Mother by Linda Ann Rentschler
My rating: 1 of 5 stars
Here it is, The Worst Novel Ever Written. I only read it all the way through as a sort of exercise in endurance, and to see how laughably awful the writing could become. Here's the answer: really, really awful.
Rentschler is the Queen of hyperbolic, cheaply emotional scenes populated by cardboard characters from central casting, described in utterly talentless prose, as they act out plotlines that are so unlikely and/or boring that to read them is to experience a massive die-off of brain cells. You know that completely talentless housewife at the local adult ed writing group? It's Rentschler. No, strike that. That's unfair to the housewife.
I don't know what weird time warp Rentschler lives in, but while her story is supposedly set in the present (the book came out in 2007), her college students listen to their music on "albums" and cassettes (!) with nary a cd or a mp3 to be found. Her two main characters meet at a luncheonette, over cherry Cokes. Wait, it gets better. The grief wall in the student union has pictures of deceased celebrities, but they are all old, like John Lennon, JFK, and Marilyn Monroe. The only "new" name she mentions is River Phoenix! No Kurt Cobain in Rentschler's world.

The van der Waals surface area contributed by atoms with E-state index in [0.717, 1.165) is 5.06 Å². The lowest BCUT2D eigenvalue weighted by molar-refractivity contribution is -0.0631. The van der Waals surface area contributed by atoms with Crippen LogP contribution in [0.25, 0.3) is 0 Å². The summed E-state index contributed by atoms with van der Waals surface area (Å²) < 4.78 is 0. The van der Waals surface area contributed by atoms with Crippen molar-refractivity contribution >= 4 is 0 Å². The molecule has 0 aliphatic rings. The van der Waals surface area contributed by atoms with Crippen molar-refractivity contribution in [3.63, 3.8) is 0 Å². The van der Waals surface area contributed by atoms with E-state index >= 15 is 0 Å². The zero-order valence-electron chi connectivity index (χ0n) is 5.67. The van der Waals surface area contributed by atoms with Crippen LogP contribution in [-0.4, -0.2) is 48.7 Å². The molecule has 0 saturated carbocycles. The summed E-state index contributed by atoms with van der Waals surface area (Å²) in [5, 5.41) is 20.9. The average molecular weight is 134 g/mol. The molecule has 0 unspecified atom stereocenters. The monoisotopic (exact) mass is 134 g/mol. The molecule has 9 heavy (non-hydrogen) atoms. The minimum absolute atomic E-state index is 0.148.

The whole book seems more like 1957 than 2007. Even while on her big adventure of taking time away from her family to (gasp!) smoke cigarettes and (shock, horror!) stay up past midnight and (facepalm!) have a tarot reading, her main character keeps lapsing into musings about housecleaning and casseroles.
All through this novel, everyone is always bursting into tears, falling down, having conniption fits of wild emotion at the drop of a hat. This includes women, men, everybody. Also, the main character, Mary, relentlessly treats everyone as if they were eight years old. For her son's eighteenth birthday, she and her young friend brainstorm and hit on party hats, noisemakers and cowboy napkins. Then Mary runs out and buys him a puppy! Lord above.
Like I said...Worst. Novel. Ever.
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